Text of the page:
The first time I watched The Double, I thought it was complete nonsense. It was weird, the ending didn’t make any sense, and it was so boring that I almost fell asleep. I was disappointed, considering the concept looked interesting and it starred Jesse Eisenberg, who I’ve always loved in other movies. I wondered what I was missing; who would be pretentious enough to pretend that they liked it? Evidently it festered in my mind, because I ended up re-watching it over a year later when I saw it on Netflix. This time it was a completely different experience; I don’t know if maybe my tastes had changed, or if I was just paying more attention, but I absolutely loved it. It was entirely unique in every way; incredible acting, visually interesting scenes and filming, an absolutely gorgeous soundtrack which I highly recommend listening to, and an atmosphere that kept you on the edge of your seat. Out of these, I want to focus on the strange atmosphere that the film has, since I find that to be its most unique and defining element. Now if you’ve been reading my last few posts, you might have a feeling of where this is going: Surrealism. This movie is a prime example of Surrealism in film, and is a testament to the power of film as an art form.

I recognize this film as surreal because it has the same atmosphere as any other surreal work of art: a dense fog, a feeling of semi-nostalgia and anxiety, and an unexplainable otherworldliness. This is developed in the movie mostly through the use of its color palette, which includes yellows, browns, beiges, and other grimy colors. It’s odd to say the least, and it makes this universe seem like some parallel universe where everything is drab and lifeless. Also contributing to this surreal atmosphere is the vagueness of the whole movie. I can’t really say what time period it takes place in, what the setting is, or what the main character does all day. Every place seems so disconnected, which is so contradictory to normal life. The closest thing to experiencing this is going to North Campus after 9pm on a weeknight and walking to a bus stop. The towering brick walls, strange architecture, and the complete emptiness of life is similar to some abandoned dystopian parallel world, much like the universe of The Double. Another key element of the surreal atmosphere is obviously the story; the idea of the doppelganger, somebody who is identical to you in almost every way, induces anxiety in itself. Watching the main character Simon as he falls into madness at the hands of his doppelganger is terrifying, and it defines the universe of the movie as much stranger than ours. Finally, I think even the soundtrack contributes to this atmosphere, much more than your typical movie score. It’s mostly composed of string music and piano, with dark and heavy chords that create a tension throughout the film. Listening to the soundtrack by itself induces anxiety, and in the context of the film, it is the soundtrack of madness. Overall, this movie is a work of art in almost every way, and is fascinating to me as a lover of surrealist art. It’s just an unforgettable, personal experience that challenges what you think about traditional media.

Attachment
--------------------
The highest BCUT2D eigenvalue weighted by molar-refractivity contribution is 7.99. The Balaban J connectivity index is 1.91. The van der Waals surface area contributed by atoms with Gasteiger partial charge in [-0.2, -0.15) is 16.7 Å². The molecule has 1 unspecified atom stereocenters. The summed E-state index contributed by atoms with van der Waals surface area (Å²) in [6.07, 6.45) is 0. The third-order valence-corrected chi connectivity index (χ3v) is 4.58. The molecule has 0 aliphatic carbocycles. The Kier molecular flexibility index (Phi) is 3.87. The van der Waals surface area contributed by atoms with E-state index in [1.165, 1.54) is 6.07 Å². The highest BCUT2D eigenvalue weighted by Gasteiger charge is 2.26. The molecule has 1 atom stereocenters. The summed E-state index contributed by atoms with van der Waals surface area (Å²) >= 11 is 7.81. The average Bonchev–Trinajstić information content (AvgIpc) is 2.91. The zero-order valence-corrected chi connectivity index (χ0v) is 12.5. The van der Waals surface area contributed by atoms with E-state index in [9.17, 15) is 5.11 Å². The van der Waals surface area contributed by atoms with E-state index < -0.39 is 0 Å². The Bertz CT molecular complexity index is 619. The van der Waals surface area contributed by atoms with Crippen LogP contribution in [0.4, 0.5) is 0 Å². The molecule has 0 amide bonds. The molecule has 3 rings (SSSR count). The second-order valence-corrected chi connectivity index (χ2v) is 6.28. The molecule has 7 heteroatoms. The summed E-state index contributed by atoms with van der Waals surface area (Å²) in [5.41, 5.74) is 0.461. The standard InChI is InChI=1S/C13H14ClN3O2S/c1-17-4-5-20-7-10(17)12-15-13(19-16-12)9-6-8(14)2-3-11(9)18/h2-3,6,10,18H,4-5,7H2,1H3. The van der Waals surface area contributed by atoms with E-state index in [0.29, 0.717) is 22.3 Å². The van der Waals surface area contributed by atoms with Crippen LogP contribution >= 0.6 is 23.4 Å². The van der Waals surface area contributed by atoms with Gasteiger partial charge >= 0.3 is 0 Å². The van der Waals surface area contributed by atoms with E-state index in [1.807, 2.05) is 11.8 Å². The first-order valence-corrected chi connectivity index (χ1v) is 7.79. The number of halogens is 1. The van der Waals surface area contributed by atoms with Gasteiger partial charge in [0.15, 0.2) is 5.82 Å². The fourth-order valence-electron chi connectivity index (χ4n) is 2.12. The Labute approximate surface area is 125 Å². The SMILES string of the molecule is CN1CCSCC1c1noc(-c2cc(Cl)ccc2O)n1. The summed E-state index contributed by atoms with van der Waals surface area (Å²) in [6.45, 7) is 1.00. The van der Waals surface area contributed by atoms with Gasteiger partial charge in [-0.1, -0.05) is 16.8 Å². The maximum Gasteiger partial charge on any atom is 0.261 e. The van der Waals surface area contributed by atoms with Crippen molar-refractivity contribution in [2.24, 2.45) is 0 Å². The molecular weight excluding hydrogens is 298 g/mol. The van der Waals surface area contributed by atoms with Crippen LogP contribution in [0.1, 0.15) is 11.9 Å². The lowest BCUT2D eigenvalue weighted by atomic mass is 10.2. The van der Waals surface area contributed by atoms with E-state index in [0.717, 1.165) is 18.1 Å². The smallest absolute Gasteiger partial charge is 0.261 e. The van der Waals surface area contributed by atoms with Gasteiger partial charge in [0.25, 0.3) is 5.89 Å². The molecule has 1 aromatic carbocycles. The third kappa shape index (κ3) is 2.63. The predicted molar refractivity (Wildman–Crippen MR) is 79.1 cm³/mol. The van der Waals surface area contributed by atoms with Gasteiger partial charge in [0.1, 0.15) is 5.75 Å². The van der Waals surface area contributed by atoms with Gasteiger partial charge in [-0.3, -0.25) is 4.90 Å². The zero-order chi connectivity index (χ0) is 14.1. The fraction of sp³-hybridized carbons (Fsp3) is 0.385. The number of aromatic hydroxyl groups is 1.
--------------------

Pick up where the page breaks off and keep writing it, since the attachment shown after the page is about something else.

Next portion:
This brings us to the novella, which I read promptly after finding out that it inspired the movie. It was the first thing I ever read by Fyodor Dostoevsky, and I can definitely understand why people say his books are a challenge. After forcing my way through it however, I was glad I did: not only is it an incredibly well written story, it is a great companion to the movie. While they aren’t exactly identical, as they aren’t meant to be, reading the book further revealed the true genius of the movie. The movie perfectly matched the atmosphere of the book, so much that it’s eerie. Maybe I was influenced by watching the movie first, but the book is a work of surrealism itself: it has the same bizarre atmosphere, which is developed through the writing and the events of the story. The way Fyodor Dostoevsky writes is so dark and heavy that it creates the same feeling of anxiety and fear, which is absolutely fascinating. I highly recommend watching the movie and reading the book, although I don’t suggest any particular order. I’d love to hear other people’s thoughts on it to see if people see what I see, or if I just sound completely crazy.